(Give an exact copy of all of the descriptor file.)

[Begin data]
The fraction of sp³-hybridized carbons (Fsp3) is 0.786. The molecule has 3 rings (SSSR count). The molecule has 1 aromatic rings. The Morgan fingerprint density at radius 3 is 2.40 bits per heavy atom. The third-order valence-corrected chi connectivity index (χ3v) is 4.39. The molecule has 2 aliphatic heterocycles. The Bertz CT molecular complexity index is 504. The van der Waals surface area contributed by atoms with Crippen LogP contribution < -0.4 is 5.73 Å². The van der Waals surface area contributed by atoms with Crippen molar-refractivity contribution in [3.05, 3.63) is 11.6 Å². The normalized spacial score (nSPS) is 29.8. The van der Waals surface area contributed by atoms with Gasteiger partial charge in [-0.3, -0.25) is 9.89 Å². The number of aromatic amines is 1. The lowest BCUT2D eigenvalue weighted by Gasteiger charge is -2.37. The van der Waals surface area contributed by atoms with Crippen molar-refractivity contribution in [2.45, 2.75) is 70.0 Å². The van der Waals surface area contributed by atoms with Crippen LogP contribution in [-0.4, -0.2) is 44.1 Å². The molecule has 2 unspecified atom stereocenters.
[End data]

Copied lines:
The fraction of sp³-hybridized carbons (Fsp3) is 0.786. The molecule has 3 rings (SSSR count). The molecule has 1 aromatic rings. The Morgan fingerprint density at radius 3 is 2.40 bits per heavy atom. The third-order valence-corrected chi connectivity index (χ3v) is 4.39. The molecule has 2 aliphatic heterocycles. The Bertz CT molecular complexity index is 504. The van der Waals surface area contributed by atoms with Crippen LogP contribution < -0.4 is 5.73 Å². The van der Waals surface area contributed by atoms with Crippen molar-refractivity contribution in [3.05, 3.63) is 11.6 Å². The normalized spacial score (nSPS) is 29.8. The van der Waals surface area contributed by atoms with Gasteiger partial charge in [-0.3, -0.25) is 9.89 Å². The number of aromatic amines is 1. The lowest BCUT2D eigenvalue weighted by Gasteiger charge is -2.37. The van der Waals surface area contributed by atoms with Crippen molar-refractivity contribution in [2.45, 2.75) is 70.0 Å². The van der Waals surface area contributed by atoms with Crippen LogP contribution in [-0.4, -0.2) is 44.1 Å². The molecule has 2 unspecified atom stereocenters.